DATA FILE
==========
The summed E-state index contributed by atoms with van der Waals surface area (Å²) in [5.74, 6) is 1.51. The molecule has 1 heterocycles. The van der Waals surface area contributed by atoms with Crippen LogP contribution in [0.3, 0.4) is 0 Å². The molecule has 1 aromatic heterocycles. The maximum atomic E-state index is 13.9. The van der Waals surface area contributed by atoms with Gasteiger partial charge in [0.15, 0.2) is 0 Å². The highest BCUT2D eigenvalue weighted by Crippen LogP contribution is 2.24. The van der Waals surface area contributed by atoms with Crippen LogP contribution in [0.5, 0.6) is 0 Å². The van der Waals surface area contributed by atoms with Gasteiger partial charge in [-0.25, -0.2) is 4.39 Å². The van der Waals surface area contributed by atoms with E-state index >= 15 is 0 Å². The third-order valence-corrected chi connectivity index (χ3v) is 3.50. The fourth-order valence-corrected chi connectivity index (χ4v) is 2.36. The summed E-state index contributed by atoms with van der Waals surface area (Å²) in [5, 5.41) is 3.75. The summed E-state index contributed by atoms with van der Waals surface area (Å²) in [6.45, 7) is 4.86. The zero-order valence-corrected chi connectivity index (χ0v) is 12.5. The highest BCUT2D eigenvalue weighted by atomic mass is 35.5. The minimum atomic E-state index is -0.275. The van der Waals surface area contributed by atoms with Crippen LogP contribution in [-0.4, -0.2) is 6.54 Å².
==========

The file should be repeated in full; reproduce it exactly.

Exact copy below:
The summed E-state index contributed by atoms with van der Waals surface area (Å²) in [5.74, 6) is 1.51. The molecule has 1 heterocycles. The van der Waals surface area contributed by atoms with Crippen LogP contribution in [0.3, 0.4) is 0 Å². The molecule has 1 aromatic heterocycles. The maximum atomic E-state index is 13.9. The van der Waals surface area contributed by atoms with Gasteiger partial charge in [0.15, 0.2) is 0 Å². The highest BCUT2D eigenvalue weighted by Crippen LogP contribution is 2.24. The van der Waals surface area contributed by atoms with Crippen LogP contribution in [0.5, 0.6) is 0 Å². The van der Waals surface area contributed by atoms with Gasteiger partial charge in [-0.25, -0.2) is 4.39 Å². The van der Waals surface area contributed by atoms with E-state index >= 15 is 0 Å². The third-order valence-corrected chi connectivity index (χ3v) is 3.50. The fourth-order valence-corrected chi connectivity index (χ4v) is 2.36. The summed E-state index contributed by atoms with van der Waals surface area (Å²) in [5, 5.41) is 3.75. The summed E-state index contributed by atoms with van der Waals surface area (Å²) in [6.45, 7) is 4.86. The zero-order valence-corrected chi connectivity index (χ0v) is 12.5. The highest BCUT2D eigenvalue weighted by atomic mass is 35.5. The minimum atomic E-state index is -0.275. The van der Waals surface area contributed by atoms with Crippen LogP contribution in [-0.4, -0.2) is 6.54 Å².